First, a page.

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Thread: I'm so confused what to do for winter dormancy! help!

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    I'm so confused what to do for winter dormancy! help!

    Ok, so i'm very new to carnivorous plants, I got a VFT 2 years ago and just this year started adding more to my collection. And just very recently started looking into acquiring more and research. At the moment I have a VFT, a D. capensis x spatulata( i think), a purple, and white top pitcher plant. Everything i'm reading about dormancy is about the temperature and the amount of light. I live in the Florida panhandle and while it gets cold enough to meet the requirements, our days are pretty much always pretty bright and semi long even in the dead of winter. its November and I still have new traps coming up on pretty much everything. I just wanted to know if maybe in December it may happen naturally? Or If I move them to my patio to cut the amount of direct sunlight they get down to half would work? Also water requirements im a little unsure about, ive read to stop tray watering during winter and also to keep doing it? I have also read that pitcher plants should be cut back towards the end of winter?

    I know this is the VFT forum, but since i have a little of each i just went for this. Thank you for any advice you guys can give.

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    BS Bulldozer SubRosa's Avatar
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    I would think you could leave them out without issues. As far as water a bit less wet is ok, but never let them dry out
    Last edited by SubRosa; 11-03-2014 at 10:00 PM.
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    Well I would like to add my VFT went through 1 winter already and I didnt notice anything I would call a dormancy, thats what has me worried.

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    Iwest's Avatar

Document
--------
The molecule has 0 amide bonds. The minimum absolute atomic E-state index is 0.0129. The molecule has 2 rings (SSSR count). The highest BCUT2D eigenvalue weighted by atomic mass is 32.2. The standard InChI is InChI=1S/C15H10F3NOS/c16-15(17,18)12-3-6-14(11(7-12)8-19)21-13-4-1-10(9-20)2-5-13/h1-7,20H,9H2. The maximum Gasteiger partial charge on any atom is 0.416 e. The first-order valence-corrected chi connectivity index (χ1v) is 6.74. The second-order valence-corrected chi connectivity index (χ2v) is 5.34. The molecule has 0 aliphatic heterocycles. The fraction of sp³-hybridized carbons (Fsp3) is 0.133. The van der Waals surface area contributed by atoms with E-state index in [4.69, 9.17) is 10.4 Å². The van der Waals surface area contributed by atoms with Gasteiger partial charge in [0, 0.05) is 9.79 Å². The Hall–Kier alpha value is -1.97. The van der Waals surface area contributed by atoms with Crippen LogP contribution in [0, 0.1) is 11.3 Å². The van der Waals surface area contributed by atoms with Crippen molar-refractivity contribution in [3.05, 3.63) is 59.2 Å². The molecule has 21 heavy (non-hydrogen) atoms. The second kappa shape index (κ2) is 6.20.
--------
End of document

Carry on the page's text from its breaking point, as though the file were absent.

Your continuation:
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    That's why they need a good dormancy this winter. A plant (like a VFT) can survive a year without dormancy but it is bad for the plant because it doesn't get those 3ish months to conserve energy, which puts a great deal of stress on them come growing season. If necessary, put them in a cool basement or garage for a little while, although I might add that my plants get a decent and healthy dormancy here in California despite seeing temperatures rarely dip below 50 even in the dead of winter.

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    BS Bulldozer SubRosa's Avatar
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    Mine spent last winter in an above ground half barrel with no protection. I live in zone 6b and we saw temps near 0 several times, and my VFT had immature traps that persisted right through and started growing in the spring.
    Judge not lest ye be judged creates a cesspool. Judge others and prepare to be judged by them.
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    David F's Avatar
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    It bugs me when I see the words "near 0" zone 6bs depending on the location can get much, much colder than 0 degrees.

    Some zone 6bs get near -40 at times. Keep in mind that 6b means an average lowest temperature. The problem is with zones that have hot summers and cold winters where the average lows sort of cancel out.

    If temperatures in your region are near 0 degrees for long periods of time, I would not invest in plants outdoors.
    Please, I can't emphasize this enough that zone 6b can be horrible to your plants.